* Core Tier 1 debt seen too risky for investment-grade funds
* Some managers turn to indexes excluding Tier 1
* Other investors are avoiding using indexes at all
* Yields on new issues to compensate for altered sentiment
By Jane Baird
LONDON, Aug 24 New investment-grade bond indexes
that exclude low-ranking bank debt have entered the market -- a
recent sign of soured investor sentiment that will force banks
to pay high yields to raise Tier 1 core capital.
The financial crisis has reduced subordinated ratings of
banks that have been bailed out by governments to junk status.
"But 4.5 to 5 percent of the global investment-grade indices
is still subordinated debt", said Dominic Pegler, co-head of
global fixed income strategy at asset manager BGI.
"We have had investors come to us and say they are concerned
about this, so we have built portfolios with a global index
where we take subordinated bank debt out," Pegler said.
Tier 1 notes, also called hybrids, are a cross between debt
and equity. They are typically perpetual securities with call
dates, which a bank can ignore. A bank also can stop paying
interest on them without triggering a default.
In the boom years, hybrids acted like debt, paying slightly
higher fixed returns than senior bonds. But in the downturn they
are now acting like equity as crisis-hit banks, pushed by
governments, stop paying interest and principal on them.
At end-June, Markit introduced a series of iBoxx
investment-grade sub-indexes -- some excluding Tier 1 and some
stripping out all subordinated financial debt -- and it plans to
put them on its Web site for widespread use in September
BGI, which runs $83 billion in active fixed-income asssets
globally, at end-July launched the Global Credit Screened Fund
based on a custom-made investment-grade index stripped of Tier 1
and Upper Tier 2 bank debt.
"It is difficult to accept that a security ... that allows
for failure to make coupon payments and not be in default should
be included in an investment-grade universe," said Lisa Coleman,
head of global credit fixed income at JP Morgan Asset
Management, who mostly steers clear of them.
NEW TIER 1 COMING
Pension consultant Mercer has been helping managers over the
past six months launch "benchmark agnostic" bond portfolios,
said Paul Cavalier, global head of fixed income research.
They aim to take advantage of the current stage of the
credit cycle by buying bonds at high spreads from good companies
to produce a certain percentage return over five years or less.
"We don't want to ask managers to be pitted against a
benchmark index that includes some assets that are cheap but
take too much risk, such as Tier 1 bank debt," Cavalier said.
While investors reassess hybrid debt and find ways around
the main indexes, banks that steered clear of government support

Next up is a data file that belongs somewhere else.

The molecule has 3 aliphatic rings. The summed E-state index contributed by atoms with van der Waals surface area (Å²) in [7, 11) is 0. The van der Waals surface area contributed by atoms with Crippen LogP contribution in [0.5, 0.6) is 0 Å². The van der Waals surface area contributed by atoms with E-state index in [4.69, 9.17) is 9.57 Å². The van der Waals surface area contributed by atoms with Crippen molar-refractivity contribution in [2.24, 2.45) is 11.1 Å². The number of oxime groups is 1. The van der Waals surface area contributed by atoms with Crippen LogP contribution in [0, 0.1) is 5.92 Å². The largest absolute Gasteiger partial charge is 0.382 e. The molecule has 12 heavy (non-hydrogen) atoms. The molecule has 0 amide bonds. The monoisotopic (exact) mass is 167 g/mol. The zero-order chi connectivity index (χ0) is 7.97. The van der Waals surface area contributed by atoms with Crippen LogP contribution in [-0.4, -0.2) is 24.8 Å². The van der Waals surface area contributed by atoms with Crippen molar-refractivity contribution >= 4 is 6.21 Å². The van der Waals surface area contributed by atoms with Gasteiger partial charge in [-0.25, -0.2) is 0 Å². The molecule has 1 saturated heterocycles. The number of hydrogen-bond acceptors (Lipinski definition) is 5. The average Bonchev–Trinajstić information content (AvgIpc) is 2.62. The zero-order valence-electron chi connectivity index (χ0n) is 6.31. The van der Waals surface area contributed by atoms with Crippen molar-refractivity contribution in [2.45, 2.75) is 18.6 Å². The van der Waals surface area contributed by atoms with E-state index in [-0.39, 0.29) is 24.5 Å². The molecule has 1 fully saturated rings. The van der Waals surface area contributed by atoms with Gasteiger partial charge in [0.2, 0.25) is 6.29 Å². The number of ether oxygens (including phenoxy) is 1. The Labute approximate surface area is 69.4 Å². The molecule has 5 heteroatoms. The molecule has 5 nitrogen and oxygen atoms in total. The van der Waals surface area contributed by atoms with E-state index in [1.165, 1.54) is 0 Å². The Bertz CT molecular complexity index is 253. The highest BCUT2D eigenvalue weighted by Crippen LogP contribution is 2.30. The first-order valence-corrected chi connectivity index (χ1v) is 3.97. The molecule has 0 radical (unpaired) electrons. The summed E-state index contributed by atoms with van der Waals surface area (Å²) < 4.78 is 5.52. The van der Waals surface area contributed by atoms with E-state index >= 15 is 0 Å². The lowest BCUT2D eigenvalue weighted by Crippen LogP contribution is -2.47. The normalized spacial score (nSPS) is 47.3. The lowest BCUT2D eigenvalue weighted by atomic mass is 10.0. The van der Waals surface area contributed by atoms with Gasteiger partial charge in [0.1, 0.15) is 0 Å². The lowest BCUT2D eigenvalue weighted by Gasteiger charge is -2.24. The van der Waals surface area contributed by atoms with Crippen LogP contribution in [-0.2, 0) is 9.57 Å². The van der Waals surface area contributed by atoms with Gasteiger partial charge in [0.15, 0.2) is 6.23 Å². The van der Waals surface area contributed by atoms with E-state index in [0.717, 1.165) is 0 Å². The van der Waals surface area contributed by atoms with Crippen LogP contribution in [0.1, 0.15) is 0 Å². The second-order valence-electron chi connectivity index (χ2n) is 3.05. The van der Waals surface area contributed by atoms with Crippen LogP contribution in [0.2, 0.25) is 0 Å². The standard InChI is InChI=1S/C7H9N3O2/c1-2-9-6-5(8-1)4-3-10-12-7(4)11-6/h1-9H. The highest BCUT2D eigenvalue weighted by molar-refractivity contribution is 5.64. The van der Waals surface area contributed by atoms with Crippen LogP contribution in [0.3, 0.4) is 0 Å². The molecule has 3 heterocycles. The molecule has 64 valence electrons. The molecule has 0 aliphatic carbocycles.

are preparing to offer new Tier 1 notes beginning in the autumn
as they seek to build capital. [ID:nLU678795]
On Monday, Deutsche Bank (DBKGn.DE) said it plans to issue
new Tier 1 debt, which could reopen the market in Europe.
Stephen Lane, Calyon's head of global credit trading for
Europe and Asia, said deal managers will sound out investors to
determine yields that would be attractive for them.
"The investor base for and the confidence in these products
has certainly been diminished, but this will be reflected in the
prices of the forthcoming issues," Lane said.
Secondary markets already reflect a large mark-up for
subordinated debt. Tier 1 debt from BNP Paribas (BNPP.PA) yields
around 9 percent, compared with five-year credit default swaps
on its senior debt at 60 basis points.
And Barclays Bank (BARC.L) Tier 1 yields around 17 percent
vs 95 basis points for its senior CDS.
But investor interest has been sparked after prices
rebounded from depths in March, providing a return of more than
9 percent in July alone.
Meanwhile, fund managers are struggling to get their hands
on enough bonds with investment-grade ratings to satisfy a
strong inflow of investor money.
Calyon's Lane said he expected the first new Tier 1 issues
to offer the most value for investors, but then yields to fall
in subsequent deals as investors regain confidence.
"I don't have a problem with people taking off-index
positions as long as they are doing it because they think they
are buying something that is really valuable," said Margaret
Frost, global head of fixed income manager research at Watson
Wyatt Worldwide WW.N.
Meanwhile, she expects to see a widening discussion on the
role of Tier 1 in investment-grade indexes.
"When all the dust settles and people think what constitutes
an appropriate bond benchmark, they should ask very tough
questions about whether or not a security that has potential to
never mature should be in there. My answer is 'no'," she said.
"Banks have to make this stuff so attractive that even if
it's not in an index an active manager would still buy it."
(Additional reporting by Claire Milhench; editing by John